What’s swine is yours: Kids go hog wild at Moffat County Fair Catch-a-Pig Contest
For the Craig Press
Some may have spent half their life around barnyard animals, while some may never have even touched one.
But, when they all get together in the arena, all bets are off, as whoever wants it most will find a way to bring home the bacon.
And, yes, that’s quite literal.
Craig kids held nothing back Thursday night as part of the Catch-a-Pig Contest during the 103rd Moffat County Fair, with elementary and middle-schoolers alike ready to pounce on the small but feisty porkers.
“Town kids, country kids, every kid, it’s a lot of fun for all them,” said Moffat County Fair Board member Mardi Anson.
Before the action even began, kids were waiting patiently along the fairgrounds arena fence during the PRCA/WPRA Rodeo.
Watching the events but also anticipating their turn to get down and dirty at the end of the night were brothers Esiah and Eliam Browning.
Both had been involved in Catch-a-Pig in years past, and while 7-year-old Esiah let one slip previously, Eliam, 9, was ready to again claim a pig using the tactics that won him an oinker when he was younger.
“I’m probably gonna dive on the first one I see,” Eliam said.
Likewise, by the time rodeo wrapped up, Adylee St. Martin was aching to get through the gate.
“I’ve done it about three or four times. I didn’t catch one every single time, but most of the times,” the 8-year-old said.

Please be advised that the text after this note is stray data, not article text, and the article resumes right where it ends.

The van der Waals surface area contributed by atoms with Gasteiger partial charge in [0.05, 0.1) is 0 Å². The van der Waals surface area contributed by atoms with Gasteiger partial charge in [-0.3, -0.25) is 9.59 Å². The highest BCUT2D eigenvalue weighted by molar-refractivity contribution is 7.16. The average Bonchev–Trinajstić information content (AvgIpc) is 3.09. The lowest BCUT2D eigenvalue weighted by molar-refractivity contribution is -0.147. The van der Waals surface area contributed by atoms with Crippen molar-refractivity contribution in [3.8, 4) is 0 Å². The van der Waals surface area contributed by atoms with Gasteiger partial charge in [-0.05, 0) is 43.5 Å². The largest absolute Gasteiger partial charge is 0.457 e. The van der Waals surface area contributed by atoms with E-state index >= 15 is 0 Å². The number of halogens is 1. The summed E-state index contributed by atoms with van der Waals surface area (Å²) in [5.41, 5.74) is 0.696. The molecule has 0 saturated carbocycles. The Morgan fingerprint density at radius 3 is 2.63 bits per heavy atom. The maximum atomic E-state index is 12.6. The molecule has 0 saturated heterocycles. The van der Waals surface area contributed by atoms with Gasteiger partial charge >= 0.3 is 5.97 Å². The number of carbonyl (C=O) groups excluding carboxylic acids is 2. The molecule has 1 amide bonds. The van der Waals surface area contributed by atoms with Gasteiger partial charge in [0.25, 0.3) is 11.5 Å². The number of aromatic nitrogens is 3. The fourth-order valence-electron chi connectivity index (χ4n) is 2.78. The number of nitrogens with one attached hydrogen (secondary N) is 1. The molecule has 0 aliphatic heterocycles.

With piglets provided by Rick Murr, older Moffat County 4-H and FFA members along with fair volunteers oversaw the action, keeping the young swine in several small clusters for the youngest bunch of participants, aged 5 to 7.
The pigs barely stood a chance as kids swarmed them the instant the announcer cleared them, with Thane Mowdy, 7, one of the first to tackle his quarry.
“This is the first time I’ve caught it, but I’ve done this before,” he said.
Though some contest winners were picking out names for their new pig, Mowdy wasn’t one of them.
“I don’t really want to name him because I’m gonna eat him when he gets bigger,” he said.
While the younger children had no such rule, kids from 8 to 10 had to stay seated before getting into the fray. Still, some of them knew exactly how to pick off a pig, which were more spread out for the older age group.
Experience with ranch life in Moffat County made it a simple catch for 10-year-old Halle Broom.
“I’ve done it lots of time,” she said. “You just grab its legs and hold on.”
The oldest echelon, 11 to 13, had to lay down flat before being told to go, but they had little problem getting after the small animals.
In his last year of eligibility, 13-year-old Logan Reidhead was eager to make it count, and though a competitor beat him to the first pig he saw, he ricocheted off the boy and dove on the next pig.
“I thought I’d bounce off him and get the pig first, but I still got this one,” he said proudly. “Hopefully we’re gonna sell him or eat him.”
Snyder & Counts provided free bags of feed to all who claimed a pig — taken out of the arena in burlap sacks — with many making big plans for their new farm friends.
“You have to make sure they have a pen and food stuff and just take good care of them,” St. Martin said.
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